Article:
What a week.
I think it is safe to say that it has been an emotionally draining year, and the results have caused extreme reactions on all sides. A significant portion of the US are deeply concerned and even frightened at this very moment, while another portion–often less heard, especially in the Jewish communty–feels vindicated, elated and emboldened. This difference is also cause for concern, as both sides are remarkably challenged to recognize and acknowledge the experience of the other at this time. We may look at each other with disbelief and suspicion, and it understandable that healing and building together feels very far away.
I want to take a moment to share about two different aspects of the Jewish calendar that powerfully resonate with some of the challenge that lay before us.
The first is that this is the week of Parshat Lech-L’cha. This is the headquarters of chesed or loving-kindness. We begin to meet Abraham and learn clues about his life and dedication. Abraham is the symbol of caring for others in a non-judgmental, non-assuming and humble way. There are countless stories in the Torah and Midrash illustrating how far Abraham will go to embody loving-kindness and tend to the needs of others.
The second thing seems like a minor calendrical detail, but it is also compelling. November 8 fell this year on the 7th of the Hebrew month of Cheshvan, and this date is important as there was a minor shift in the language of daily prayers. On this date, in Israel we begin to ask for rain. At the end of Sukkot, two weeks earlier, we began to praise Gd for the rain that is to come, but now we begin to ask for it.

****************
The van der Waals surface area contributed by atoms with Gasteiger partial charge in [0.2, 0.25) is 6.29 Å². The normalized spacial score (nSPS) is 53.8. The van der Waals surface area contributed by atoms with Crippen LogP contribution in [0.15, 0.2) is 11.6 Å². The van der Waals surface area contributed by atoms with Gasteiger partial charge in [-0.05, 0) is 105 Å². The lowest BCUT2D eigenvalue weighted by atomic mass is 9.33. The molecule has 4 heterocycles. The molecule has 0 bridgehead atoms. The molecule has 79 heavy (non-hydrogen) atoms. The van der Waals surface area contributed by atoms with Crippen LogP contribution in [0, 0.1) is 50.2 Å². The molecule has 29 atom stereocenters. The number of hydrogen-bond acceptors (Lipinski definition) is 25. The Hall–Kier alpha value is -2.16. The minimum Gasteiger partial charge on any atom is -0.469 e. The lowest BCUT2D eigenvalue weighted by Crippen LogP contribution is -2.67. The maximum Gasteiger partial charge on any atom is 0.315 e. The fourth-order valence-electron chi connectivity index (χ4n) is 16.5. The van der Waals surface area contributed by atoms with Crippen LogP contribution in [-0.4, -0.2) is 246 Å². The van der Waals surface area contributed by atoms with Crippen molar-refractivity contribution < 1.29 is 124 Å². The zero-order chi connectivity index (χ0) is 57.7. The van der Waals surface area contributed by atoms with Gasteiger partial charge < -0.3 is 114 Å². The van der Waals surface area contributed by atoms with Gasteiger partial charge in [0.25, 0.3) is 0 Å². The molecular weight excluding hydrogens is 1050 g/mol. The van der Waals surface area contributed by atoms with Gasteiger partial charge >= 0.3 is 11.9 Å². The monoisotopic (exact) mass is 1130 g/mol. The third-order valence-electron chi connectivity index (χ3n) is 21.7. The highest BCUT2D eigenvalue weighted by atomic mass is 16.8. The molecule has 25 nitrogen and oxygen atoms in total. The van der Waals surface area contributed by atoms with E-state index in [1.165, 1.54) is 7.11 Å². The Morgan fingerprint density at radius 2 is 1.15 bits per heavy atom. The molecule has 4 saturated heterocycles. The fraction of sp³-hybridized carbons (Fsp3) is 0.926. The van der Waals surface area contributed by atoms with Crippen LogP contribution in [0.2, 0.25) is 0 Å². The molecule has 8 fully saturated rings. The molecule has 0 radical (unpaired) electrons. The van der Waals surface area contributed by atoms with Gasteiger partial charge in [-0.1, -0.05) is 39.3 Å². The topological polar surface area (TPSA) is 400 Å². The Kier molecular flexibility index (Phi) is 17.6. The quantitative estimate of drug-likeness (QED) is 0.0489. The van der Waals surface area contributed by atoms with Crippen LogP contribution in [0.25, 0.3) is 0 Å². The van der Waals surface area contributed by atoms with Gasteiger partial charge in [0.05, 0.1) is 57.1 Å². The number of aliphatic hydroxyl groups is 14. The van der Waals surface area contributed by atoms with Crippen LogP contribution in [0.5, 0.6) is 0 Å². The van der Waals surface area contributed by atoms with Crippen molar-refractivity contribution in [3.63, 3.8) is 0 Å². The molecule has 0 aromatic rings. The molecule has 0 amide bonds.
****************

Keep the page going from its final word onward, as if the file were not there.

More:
First of all, rain in the Jewish Tradition also symbolizes Divine care for humanity. Secondly, and more importantly for our discussion, this date is striking. Why should we begin to pray for rain now? This date is two weeks after the end of the pilgrimage festival of Sukkot. The Rabbinic Tradition taught us that if in Israel we begin to pray for rain at the end of Sukkot, all of our brothers and sisters that travelled from afar to join the celebrations in Jerusalem, will get stuck in the rain on their way home. Two weeks was the time that it would take a pilgrim to return to the fartherst Jewish communities in Babylon, and only when those folks had returned home would we begin to ask for rain.
This is a very powerful statement of caring for others, even at the possible expense of one’s own needs. The local farmers in Israel need the rains to begin as soon as possible, but they delay asking out of deference for their fellow Jews that live far away.
A major theme in the Jewish calendar this week is guiding us to develop our capacity for caring for someone else. The lack of civility and sensitivity to the other was particularly draining over this past year, reaching a climax this week. We are only moments after the election, and it is an invitation to begin the difficult work of healing. I think that we should first look into our own communities and those who are close to us, asking: how can I give more? How can I care more? Where have I not done everything I can to teach and model a life driven by loving-kindness? And only then should we look out to those with whom we disagree with and begin to practice loving-kindness there as well. Can we hear a different perspective? Can I hold someone else’s pain and frustration that brought us to this place?
You all know that this is the underlying message of all the work we do with Nesiya. For over 30 years, we have been building community that works hard at caring for others, not despite, but often because they are different from us. I find a ray of hope and inspiration that this most divise period in recent memory has come to its conclusion during this week. May we be blessed on this path of building to find strength and to encourage each other to grow and care for others! We’ve got lots of work to do, and lots of people to care for!